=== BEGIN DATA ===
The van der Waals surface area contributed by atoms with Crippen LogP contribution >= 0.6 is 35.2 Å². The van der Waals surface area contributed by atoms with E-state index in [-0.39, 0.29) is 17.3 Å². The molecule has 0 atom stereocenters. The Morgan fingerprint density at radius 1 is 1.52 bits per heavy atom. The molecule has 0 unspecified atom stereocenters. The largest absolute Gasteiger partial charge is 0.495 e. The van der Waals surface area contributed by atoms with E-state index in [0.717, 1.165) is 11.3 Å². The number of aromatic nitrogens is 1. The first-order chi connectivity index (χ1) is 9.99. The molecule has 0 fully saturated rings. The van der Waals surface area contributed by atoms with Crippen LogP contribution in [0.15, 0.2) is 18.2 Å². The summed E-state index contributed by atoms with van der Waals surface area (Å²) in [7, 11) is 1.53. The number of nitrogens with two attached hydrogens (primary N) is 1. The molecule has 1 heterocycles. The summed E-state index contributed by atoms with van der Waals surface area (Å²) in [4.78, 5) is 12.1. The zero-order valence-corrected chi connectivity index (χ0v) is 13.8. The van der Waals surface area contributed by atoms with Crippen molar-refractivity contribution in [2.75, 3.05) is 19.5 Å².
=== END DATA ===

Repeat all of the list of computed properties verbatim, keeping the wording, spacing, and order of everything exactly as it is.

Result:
The van der Waals surface area contributed by atoms with Crippen LogP contribution >= 0.6 is 35.2 Å². The van der Waals surface area contributed by atoms with E-state index in [-0.39, 0.29) is 17.3 Å². The molecule has 0 atom stereocenters. The Morgan fingerprint density at radius 1 is 1.52 bits per heavy atom. The molecule has 0 unspecified atom stereocenters. The largest absolute Gasteiger partial charge is 0.495 e. The van der Waals surface area contributed by atoms with E-state index in [0.717, 1.165) is 11.3 Å². The number of aromatic nitrogens is 1. The first-order chi connectivity index (χ1) is 9.99. The molecule has 0 fully saturated rings. The van der Waals surface area contributed by atoms with Crippen LogP contribution in [0.15, 0.2) is 18.2 Å². The summed E-state index contributed by atoms with van der Waals surface area (Å²) in [7, 11) is 1.53. The number of nitrogens with two attached hydrogens (primary N) is 1. The molecule has 1 heterocycles. The summed E-state index contributed by atoms with van der Waals surface area (Å²) in [4.78, 5) is 12.1. The zero-order valence-corrected chi connectivity index (χ0v) is 13.8. The van der Waals surface area contributed by atoms with Crippen molar-refractivity contribution in [2.75, 3.05) is 19.5 Å².